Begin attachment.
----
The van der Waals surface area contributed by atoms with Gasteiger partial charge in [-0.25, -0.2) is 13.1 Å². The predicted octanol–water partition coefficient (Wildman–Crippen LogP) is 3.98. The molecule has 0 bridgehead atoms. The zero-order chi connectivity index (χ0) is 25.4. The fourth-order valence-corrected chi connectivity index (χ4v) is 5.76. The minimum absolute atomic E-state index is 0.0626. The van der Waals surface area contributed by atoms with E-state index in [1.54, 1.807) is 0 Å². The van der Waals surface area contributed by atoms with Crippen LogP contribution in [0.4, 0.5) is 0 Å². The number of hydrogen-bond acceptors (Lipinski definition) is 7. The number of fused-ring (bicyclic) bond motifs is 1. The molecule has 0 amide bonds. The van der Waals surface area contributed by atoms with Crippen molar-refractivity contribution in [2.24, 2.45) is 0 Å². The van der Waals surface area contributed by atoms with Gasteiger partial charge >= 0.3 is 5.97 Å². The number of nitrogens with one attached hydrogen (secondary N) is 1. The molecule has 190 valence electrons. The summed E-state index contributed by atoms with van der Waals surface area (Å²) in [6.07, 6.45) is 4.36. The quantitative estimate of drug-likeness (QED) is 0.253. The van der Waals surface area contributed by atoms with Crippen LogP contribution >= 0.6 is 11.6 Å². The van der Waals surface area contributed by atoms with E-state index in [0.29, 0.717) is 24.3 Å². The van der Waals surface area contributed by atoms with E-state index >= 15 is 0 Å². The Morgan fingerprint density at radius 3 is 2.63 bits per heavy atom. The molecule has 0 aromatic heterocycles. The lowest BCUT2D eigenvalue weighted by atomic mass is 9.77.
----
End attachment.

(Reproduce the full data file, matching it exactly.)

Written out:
The van der Waals surface area contributed by atoms with Gasteiger partial charge in [-0.25, -0.2) is 13.1 Å². The predicted octanol–water partition coefficient (Wildman–Crippen LogP) is 3.98. The molecule has 0 bridgehead atoms. The zero-order chi connectivity index (χ0) is 25.4. The fourth-order valence-corrected chi connectivity index (χ4v) is 5.76. The minimum absolute atomic E-state index is 0.0626. The van der Waals surface area contributed by atoms with E-state index in [1.54, 1.807) is 0 Å². The van der Waals surface area contributed by atoms with Crippen LogP contribution in [0.4, 0.5) is 0 Å². The number of hydrogen-bond acceptors (Lipinski definition) is 7. The number of fused-ring (bicyclic) bond motifs is 1. The molecule has 0 amide bonds. The van der Waals surface area contributed by atoms with Crippen molar-refractivity contribution in [2.24, 2.45) is 0 Å². The van der Waals surface area contributed by atoms with Gasteiger partial charge >= 0.3 is 5.97 Å². The number of nitrogens with one attached hydrogen (secondary N) is 1. The molecule has 190 valence electrons. The summed E-state index contributed by atoms with van der Waals surface area (Å²) in [6.07, 6.45) is 4.36. The quantitative estimate of drug-likeness (QED) is 0.253. The van der Waals surface area contributed by atoms with Crippen LogP contribution >= 0.6 is 11.6 Å². The van der Waals surface area contributed by atoms with E-state index in [0.29, 0.717) is 24.3 Å². The van der Waals surface area contributed by atoms with E-state index >= 15 is 0 Å². The Morgan fingerprint density at radius 3 is 2.63 bits per heavy atom. The molecule has 0 aromatic heterocycles. The lowest BCUT2D eigenvalue weighted by atomic mass is 9.77.